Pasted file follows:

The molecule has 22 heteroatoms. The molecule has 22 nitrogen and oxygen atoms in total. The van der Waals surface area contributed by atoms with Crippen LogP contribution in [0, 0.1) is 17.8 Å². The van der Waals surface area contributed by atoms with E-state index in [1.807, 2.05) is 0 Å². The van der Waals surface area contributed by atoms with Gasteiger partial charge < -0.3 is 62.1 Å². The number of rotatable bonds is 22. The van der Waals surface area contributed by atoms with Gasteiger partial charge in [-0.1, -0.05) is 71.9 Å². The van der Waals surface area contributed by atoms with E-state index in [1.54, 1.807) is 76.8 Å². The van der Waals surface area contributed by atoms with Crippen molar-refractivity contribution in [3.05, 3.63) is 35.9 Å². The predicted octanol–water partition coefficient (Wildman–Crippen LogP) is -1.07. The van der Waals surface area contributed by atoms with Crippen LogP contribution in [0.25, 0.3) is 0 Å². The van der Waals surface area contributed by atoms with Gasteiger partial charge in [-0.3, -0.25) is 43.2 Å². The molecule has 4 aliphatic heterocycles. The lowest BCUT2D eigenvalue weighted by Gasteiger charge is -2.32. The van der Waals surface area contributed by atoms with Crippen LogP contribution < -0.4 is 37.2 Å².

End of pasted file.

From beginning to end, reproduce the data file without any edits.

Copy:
The molecule has 22 heteroatoms. The molecule has 22 nitrogen and oxygen atoms in total. The van der Waals surface area contributed by atoms with Crippen LogP contribution in [0, 0.1) is 17.8 Å². The van der Waals surface area contributed by atoms with E-state index in [1.807, 2.05) is 0 Å². The van der Waals surface area contributed by atoms with Gasteiger partial charge < -0.3 is 62.1 Å². The number of rotatable bonds is 22. The van der Waals surface area contributed by atoms with Gasteiger partial charge in [-0.1, -0.05) is 71.9 Å². The van der Waals surface area contributed by atoms with E-state index in [1.54, 1.807) is 76.8 Å². The van der Waals surface area contributed by atoms with Crippen molar-refractivity contribution in [3.05, 3.63) is 35.9 Å². The predicted octanol–water partition coefficient (Wildman–Crippen LogP) is -1.07. The van der Waals surface area contributed by atoms with Crippen LogP contribution in [0.25, 0.3) is 0 Å². The van der Waals surface area contributed by atoms with Gasteiger partial charge in [-0.3, -0.25) is 43.2 Å². The molecule has 4 aliphatic heterocycles. The lowest BCUT2D eigenvalue weighted by Gasteiger charge is -2.32. The van der Waals surface area contributed by atoms with Crippen LogP contribution < -0.4 is 37.2 Å².